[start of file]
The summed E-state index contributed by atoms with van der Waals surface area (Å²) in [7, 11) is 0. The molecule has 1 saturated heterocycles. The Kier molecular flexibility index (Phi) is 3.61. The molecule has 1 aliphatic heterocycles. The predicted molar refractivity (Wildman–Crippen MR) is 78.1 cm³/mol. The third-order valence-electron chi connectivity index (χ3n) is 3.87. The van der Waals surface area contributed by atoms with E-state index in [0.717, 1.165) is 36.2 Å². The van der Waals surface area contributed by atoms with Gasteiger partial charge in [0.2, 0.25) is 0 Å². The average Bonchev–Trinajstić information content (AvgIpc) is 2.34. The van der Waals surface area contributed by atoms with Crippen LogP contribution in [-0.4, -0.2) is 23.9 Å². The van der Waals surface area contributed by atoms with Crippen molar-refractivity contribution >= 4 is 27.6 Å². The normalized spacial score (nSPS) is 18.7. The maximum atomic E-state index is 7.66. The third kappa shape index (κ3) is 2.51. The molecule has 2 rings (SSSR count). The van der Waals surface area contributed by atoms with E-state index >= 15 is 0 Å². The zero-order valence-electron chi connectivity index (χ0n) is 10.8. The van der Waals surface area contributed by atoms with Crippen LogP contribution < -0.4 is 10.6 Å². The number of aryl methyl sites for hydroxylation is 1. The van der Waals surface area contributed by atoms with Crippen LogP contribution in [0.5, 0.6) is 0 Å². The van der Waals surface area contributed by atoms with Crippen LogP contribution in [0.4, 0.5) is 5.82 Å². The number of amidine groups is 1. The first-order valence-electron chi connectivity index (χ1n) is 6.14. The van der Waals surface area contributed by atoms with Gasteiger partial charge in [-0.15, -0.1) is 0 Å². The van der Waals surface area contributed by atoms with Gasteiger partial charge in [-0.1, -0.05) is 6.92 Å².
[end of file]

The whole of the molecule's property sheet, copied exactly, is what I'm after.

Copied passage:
The summed E-state index contributed by atoms with van der Waals surface area (Å²) in [7, 11) is 0. The molecule has 1 saturated heterocycles. The Kier molecular flexibility index (Phi) is 3.61. The molecule has 1 aliphatic heterocycles. The predicted molar refractivity (Wildman–Crippen MR) is 78.1 cm³/mol. The third-order valence-electron chi connectivity index (χ3n) is 3.87. The van der Waals surface area contributed by atoms with E-state index in [0.717, 1.165) is 36.2 Å². The van der Waals surface area contributed by atoms with Gasteiger partial charge in [0.2, 0.25) is 0 Å². The average Bonchev–Trinajstić information content (AvgIpc) is 2.34. The van der Waals surface area contributed by atoms with Crippen LogP contribution in [-0.4, -0.2) is 23.9 Å². The van der Waals surface area contributed by atoms with Crippen molar-refractivity contribution >= 4 is 27.6 Å². The normalized spacial score (nSPS) is 18.7. The maximum atomic E-state index is 7.66. The third kappa shape index (κ3) is 2.51. The molecule has 2 rings (SSSR count). The van der Waals surface area contributed by atoms with E-state index >= 15 is 0 Å². The zero-order valence-electron chi connectivity index (χ0n) is 10.8. The van der Waals surface area contributed by atoms with Crippen LogP contribution < -0.4 is 10.6 Å². The number of aryl methyl sites for hydroxylation is 1. The van der Waals surface area contributed by atoms with Crippen LogP contribution in [0.5, 0.6) is 0 Å². The van der Waals surface area contributed by atoms with Crippen LogP contribution in [0.4, 0.5) is 5.82 Å². The number of amidine groups is 1. The first-order valence-electron chi connectivity index (χ1n) is 6.14. The van der Waals surface area contributed by atoms with Gasteiger partial charge in [-0.15, -0.1) is 0 Å². The van der Waals surface area contributed by atoms with Gasteiger partial charge in [-0.1, -0.05) is 6.92 Å².